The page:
“I don't think our allies need any reassurance,” McMaster told host Chris Wallace when asked whether he had been in contact with other countries to reassure them that Trump is firmly in charge and that his presidency is not in trouble.
McMaster’s comments came after former national security adviser Michael Flynn pleaded guilty Friday to lying to the FBI about the nature of his contacts with a Russian official.
McMaster said that development has not affected the work of the president’s national security team, which he said “is not missing a beat.”
He also said he has not heard anything that would confirm reports that White House officials are working on a plan to replace Tillerson in coming weeks — which both Trump and Tillerson have denied.
“Yeah, I'm not aware of any plan at all,” McMaster said. “What I'm aware of is that the secretary of state is traveling today to advance and protect our interests.”
Asked whether the reports are harmful to allies, who might wonder whether Tillerson has Trump’s confidence, McMaster said, “It’s harmful if we let it be harmful.”
“You know, I think it was Aristotle who said, ‘Focus on what you can control, and you can get a lot done,’ ” he said.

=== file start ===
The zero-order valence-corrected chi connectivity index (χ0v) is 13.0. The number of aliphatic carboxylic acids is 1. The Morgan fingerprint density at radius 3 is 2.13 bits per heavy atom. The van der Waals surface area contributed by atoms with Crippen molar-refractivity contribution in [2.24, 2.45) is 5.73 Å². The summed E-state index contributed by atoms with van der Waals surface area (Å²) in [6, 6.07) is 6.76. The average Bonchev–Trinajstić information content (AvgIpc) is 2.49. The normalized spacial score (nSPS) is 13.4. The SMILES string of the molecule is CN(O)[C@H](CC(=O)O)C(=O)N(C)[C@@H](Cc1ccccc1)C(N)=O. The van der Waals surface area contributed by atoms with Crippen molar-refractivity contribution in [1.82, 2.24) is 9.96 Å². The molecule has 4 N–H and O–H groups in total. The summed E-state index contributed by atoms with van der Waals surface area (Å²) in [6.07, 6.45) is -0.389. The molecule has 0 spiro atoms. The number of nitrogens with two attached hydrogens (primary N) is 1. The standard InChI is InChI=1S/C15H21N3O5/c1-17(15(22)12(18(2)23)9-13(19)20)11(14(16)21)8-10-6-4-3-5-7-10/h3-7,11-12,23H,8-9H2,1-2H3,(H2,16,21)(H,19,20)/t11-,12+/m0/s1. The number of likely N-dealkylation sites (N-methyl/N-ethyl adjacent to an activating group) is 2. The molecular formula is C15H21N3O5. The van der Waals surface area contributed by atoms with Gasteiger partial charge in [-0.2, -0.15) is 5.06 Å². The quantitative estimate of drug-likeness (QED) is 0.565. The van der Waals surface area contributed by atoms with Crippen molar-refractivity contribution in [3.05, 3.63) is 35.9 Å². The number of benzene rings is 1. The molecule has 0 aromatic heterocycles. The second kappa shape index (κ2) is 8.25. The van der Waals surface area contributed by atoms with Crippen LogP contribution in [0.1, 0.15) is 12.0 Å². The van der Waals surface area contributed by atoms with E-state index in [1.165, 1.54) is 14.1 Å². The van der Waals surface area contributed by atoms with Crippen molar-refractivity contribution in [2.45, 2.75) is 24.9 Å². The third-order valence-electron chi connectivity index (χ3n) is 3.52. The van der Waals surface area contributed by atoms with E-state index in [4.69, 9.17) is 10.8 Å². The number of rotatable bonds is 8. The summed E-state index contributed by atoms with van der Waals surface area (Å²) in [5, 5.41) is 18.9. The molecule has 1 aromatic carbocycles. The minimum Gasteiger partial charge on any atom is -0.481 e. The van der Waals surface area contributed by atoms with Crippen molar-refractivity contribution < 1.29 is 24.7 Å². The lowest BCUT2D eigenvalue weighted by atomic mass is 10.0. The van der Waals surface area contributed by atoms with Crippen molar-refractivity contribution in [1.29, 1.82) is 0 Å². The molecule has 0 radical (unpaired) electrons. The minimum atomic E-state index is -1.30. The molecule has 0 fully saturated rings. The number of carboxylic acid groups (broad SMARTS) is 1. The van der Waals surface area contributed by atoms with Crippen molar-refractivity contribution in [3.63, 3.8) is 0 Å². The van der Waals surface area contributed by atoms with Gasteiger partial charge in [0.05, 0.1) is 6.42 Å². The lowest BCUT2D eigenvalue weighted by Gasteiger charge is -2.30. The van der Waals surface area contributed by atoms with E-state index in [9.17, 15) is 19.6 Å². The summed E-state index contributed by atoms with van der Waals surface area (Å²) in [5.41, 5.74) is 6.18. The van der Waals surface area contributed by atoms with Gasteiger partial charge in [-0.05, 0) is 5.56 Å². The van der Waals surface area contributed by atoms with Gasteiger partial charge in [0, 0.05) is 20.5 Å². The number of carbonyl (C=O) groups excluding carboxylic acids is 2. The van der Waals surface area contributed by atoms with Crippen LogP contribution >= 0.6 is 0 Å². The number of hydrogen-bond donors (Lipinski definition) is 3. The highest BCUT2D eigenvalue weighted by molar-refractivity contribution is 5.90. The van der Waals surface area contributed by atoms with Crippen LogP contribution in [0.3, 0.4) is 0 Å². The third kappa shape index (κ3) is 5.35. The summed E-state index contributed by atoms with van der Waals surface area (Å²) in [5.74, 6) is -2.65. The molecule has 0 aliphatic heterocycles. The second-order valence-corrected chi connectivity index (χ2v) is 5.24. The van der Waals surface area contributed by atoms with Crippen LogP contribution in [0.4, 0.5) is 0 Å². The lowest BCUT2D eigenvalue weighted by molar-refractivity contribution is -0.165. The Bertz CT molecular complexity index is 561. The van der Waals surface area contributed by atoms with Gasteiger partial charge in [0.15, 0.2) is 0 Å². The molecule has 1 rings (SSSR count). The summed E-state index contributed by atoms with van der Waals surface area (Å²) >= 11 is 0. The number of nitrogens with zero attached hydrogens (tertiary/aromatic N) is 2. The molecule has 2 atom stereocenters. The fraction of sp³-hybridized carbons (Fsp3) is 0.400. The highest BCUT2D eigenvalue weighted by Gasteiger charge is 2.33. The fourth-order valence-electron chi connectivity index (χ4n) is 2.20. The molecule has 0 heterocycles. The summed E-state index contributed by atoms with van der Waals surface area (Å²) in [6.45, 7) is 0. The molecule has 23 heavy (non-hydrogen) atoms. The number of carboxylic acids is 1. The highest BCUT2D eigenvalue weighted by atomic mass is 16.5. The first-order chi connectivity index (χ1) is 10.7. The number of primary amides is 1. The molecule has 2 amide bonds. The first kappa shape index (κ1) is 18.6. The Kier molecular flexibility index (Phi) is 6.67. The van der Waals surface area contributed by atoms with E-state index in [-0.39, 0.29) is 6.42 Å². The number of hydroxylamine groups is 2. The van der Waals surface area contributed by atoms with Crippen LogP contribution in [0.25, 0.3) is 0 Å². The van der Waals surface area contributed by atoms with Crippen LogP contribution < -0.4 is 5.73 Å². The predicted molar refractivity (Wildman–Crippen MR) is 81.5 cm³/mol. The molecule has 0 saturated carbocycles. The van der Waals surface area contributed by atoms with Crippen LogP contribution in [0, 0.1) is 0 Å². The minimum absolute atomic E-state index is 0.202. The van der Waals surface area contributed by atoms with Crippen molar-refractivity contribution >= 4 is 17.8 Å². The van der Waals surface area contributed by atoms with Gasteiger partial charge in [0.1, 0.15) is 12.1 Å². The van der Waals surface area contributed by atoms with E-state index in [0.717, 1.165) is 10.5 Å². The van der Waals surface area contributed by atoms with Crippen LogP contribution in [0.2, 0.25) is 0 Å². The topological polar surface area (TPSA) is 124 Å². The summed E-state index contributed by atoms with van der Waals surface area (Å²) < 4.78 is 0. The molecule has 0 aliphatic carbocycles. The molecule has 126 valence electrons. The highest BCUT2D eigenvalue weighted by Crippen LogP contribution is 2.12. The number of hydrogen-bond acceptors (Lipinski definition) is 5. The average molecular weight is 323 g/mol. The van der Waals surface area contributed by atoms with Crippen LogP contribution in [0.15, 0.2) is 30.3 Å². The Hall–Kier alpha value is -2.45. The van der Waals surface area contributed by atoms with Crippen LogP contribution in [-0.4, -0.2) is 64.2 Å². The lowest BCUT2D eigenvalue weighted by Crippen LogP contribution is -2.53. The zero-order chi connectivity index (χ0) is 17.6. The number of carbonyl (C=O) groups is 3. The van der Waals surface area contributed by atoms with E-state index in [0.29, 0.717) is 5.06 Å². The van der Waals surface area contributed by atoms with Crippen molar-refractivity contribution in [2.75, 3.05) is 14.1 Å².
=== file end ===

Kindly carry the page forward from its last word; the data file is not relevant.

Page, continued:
McMaster was more circumspect when asked why Trump had retweeted the inflammatory videos originally posted by Jayda Fransen, the deputy leader of Britain First, which bills itself as a political party but has been widely condemned as an extremist group that targets mosques and Muslims.
“Well, President Trump is the best judge of why he did that, but I know it was his intention to highlight the importance of creating safe and secure environments for our citizens — to make sure that we have the right laws in place, enforcement mechanisms in place,” McMaster said.
The national security adviser also said that allowing North Korea to build a nuclear arsenal capable of threatening the United States “would be the most destabilizing development, I think, in the post-World War II period, and it is something that places us at direct risk, but places the world at risk.”
Asked by Wallace why the United States could not exist in a state of mutual assured destruction with North Korea, McMaster argued that North Korean leader Kim Jong Un is too unstable.
“Well, Chris, I don't think you or anybody else is willing to bet the farm, or a U.S. city, on the decision-making — rational decision-making — of Kim Jong Un,” McMaster said.
He also noted that North Korea's nuclear actions could prompt others in the region, including Japan, South Korea, Taiwan and Vietnam, to abandon their nuclear-free status.